Finding the Past in the Present

A new course taught by Shahnaz Rouse (sociology) explores America’s growing security state.

Shahnaz Rouse (sociology)

For many Americans, September 11 represents a sharp delineation between two eras: one in which we were safe from the threat of international terrorism and free to carry on our lives without fear, and another in which that sense of safety was wrested away and the freedom we’d taken for granted suddenly looked like the vestige of a more innocent past. For Shahnaz Rouse, our recent history is not that simple.

As a historical sociologist, Shahnaz labors, she says, “to see what traces the past leaves in the present.” And when it comes to what’s been called America’s growing security state—marked by heightened surveillance, an expansion of executive powers, and the curtailment of individual freedom in the name of public safety—she sees many such traces. Her sense that “the past is never completely over and done with” was an inspiration for a new course she created for the 2015-16 academic year, “The (In)Security State: A Long History?”

“[These issues] are not going to go away any time soon—and depending on the outcome of this year’s elections, they might become even more relevant.”

By nature, Rouse is an asker of questions: Born overseas, she moved here in the late 1960s “to understand the US better, firsthand.” The course, too, was born of questions that had long intrigued her, and not just about our expanding concern with domestic security and the concomitant constraining of civil liberties. Rouse also wanted to explore the growing view of dissent as dangerous, even “unpatriotic,” an increasing reliance on military solutions to address political problems, and the demonization of certain marginalized communities, including African Americans, Muslims, and Latino/as. These issues, Rouse says, “are not going to go away any time soon—and depending on the outcome of this year’s elections, they might become even more relevant.”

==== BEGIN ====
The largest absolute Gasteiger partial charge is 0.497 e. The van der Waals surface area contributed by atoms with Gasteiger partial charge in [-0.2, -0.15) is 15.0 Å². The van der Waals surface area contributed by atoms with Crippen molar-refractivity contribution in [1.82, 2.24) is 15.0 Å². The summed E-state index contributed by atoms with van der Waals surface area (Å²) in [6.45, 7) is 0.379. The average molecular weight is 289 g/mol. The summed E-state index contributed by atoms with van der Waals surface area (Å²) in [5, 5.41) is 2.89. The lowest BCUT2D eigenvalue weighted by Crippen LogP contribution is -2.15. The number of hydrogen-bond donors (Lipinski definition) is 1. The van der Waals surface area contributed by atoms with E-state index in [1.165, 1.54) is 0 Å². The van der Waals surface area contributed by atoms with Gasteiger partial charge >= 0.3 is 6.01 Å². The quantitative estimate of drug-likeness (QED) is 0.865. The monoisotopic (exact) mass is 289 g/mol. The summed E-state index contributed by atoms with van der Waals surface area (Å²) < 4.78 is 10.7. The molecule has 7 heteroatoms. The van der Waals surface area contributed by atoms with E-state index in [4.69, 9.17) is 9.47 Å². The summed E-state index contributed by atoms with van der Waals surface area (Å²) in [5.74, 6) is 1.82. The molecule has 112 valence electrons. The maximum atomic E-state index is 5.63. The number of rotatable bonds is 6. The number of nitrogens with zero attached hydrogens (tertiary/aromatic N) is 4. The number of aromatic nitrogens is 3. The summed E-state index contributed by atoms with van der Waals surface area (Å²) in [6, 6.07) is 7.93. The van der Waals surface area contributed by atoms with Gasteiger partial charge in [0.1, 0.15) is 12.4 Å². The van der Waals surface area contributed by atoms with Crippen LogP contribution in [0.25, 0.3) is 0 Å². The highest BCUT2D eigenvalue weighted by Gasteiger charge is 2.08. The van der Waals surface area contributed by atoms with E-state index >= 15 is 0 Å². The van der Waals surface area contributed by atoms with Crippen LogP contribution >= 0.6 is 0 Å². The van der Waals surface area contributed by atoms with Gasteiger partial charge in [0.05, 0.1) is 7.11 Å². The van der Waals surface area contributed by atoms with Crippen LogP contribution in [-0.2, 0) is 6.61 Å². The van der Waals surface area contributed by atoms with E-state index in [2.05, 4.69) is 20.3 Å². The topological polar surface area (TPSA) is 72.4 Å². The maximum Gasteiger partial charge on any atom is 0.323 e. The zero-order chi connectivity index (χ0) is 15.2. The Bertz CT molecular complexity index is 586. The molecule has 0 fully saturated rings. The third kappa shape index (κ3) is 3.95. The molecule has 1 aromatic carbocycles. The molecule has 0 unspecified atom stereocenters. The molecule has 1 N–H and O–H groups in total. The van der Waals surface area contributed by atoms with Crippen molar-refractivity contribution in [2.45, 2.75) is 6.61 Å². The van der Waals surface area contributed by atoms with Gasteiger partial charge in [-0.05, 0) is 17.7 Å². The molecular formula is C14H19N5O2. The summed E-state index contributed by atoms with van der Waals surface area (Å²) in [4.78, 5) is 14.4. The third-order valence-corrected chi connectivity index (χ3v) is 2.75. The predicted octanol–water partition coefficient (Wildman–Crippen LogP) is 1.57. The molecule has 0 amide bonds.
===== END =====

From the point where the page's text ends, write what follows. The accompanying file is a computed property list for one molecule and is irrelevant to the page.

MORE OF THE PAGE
They are inarguably timely. But are they truly new? Did September 11 really, as so many believe, change everything? Part of Rouse’s motivation in creating the course was to have students tease out the answers to these questions. In fact, she says, “you can go back to the very beginning of the US” to see similar forces at work: the 1798 Alien and Sedition Acts, for example, which targeted “foreigners” and nationals for deportation if deemed “dangerous,” and laws passed after the Civil War restricting the movement and labor of emancipated blacks. Similarly, Rouse suggests that while the trope of American exceptionalism—the US is inherently greater than other nations—goes back centuries, it has been deployed in recent years to justify, for example, the invasion of Iraq in the name of democracy.

Like Rouse’s thinking, the course, which she plans to reprieve sometime in the near future, was nuanced and intellectually rigorous. And like the colloquium she cosponsored earlier this year, “Being Muslim/Muslim Being,” and the 2014 conference “Re-Envisioning Pakistan,” which she organized with economics faculty member Jamee Moudud, Rouse’s class encouraged diverse points of view. What she wasn’t looking for was certainty. “People tend to leap to find answers before they even know what the questions are,” she says. To help determine those questions, she recommends a historical perspective. “History gets us to recognize things that appear new,” Rouse notes, “but have their roots in earlier iterations of ‘self’ and ‘other,’ ’citizen’ versus ‘alien,’ and attendant modes of framing ‘reality.’”